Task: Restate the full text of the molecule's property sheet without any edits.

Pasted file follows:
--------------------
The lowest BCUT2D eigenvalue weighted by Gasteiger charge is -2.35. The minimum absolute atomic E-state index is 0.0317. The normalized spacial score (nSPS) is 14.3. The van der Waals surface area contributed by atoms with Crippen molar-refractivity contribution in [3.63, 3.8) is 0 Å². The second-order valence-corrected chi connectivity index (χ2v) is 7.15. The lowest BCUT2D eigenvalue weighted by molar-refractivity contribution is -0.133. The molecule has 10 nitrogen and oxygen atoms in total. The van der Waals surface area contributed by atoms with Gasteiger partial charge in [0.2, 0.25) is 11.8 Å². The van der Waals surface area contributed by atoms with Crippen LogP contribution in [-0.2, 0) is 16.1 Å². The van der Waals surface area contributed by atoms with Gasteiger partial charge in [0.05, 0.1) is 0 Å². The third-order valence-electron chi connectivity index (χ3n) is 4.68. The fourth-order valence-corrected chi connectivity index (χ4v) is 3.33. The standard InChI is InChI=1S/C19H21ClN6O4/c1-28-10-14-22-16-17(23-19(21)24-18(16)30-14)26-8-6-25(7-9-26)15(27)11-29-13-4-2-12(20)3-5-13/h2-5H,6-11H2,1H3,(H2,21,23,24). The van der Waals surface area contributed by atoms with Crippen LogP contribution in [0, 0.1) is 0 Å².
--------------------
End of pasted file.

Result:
The lowest BCUT2D eigenvalue weighted by Gasteiger charge is -2.35. The minimum absolute atomic E-state index is 0.0317. The normalized spacial score (nSPS) is 14.3. The van der Waals surface area contributed by atoms with Crippen molar-refractivity contribution in [3.63, 3.8) is 0 Å². The second-order valence-corrected chi connectivity index (χ2v) is 7.15. The lowest BCUT2D eigenvalue weighted by molar-refractivity contribution is -0.133. The molecule has 10 nitrogen and oxygen atoms in total. The van der Waals surface area contributed by atoms with Gasteiger partial charge in [0.2, 0.25) is 11.8 Å². The van der Waals surface area contributed by atoms with Crippen LogP contribution in [-0.2, 0) is 16.1 Å². The van der Waals surface area contributed by atoms with Gasteiger partial charge in [0.05, 0.1) is 0 Å². The third-order valence-electron chi connectivity index (χ3n) is 4.68. The fourth-order valence-corrected chi connectivity index (χ4v) is 3.33. The standard InChI is InChI=1S/C19H21ClN6O4/c1-28-10-14-22-16-17(23-19(21)24-18(16)30-14)26-8-6-25(7-9-26)15(27)11-29-13-4-2-12(20)3-5-13/h2-5H,6-11H2,1H3,(H2,21,23,24). The van der Waals surface area contributed by atoms with Crippen LogP contribution in [0, 0.1) is 0 Å².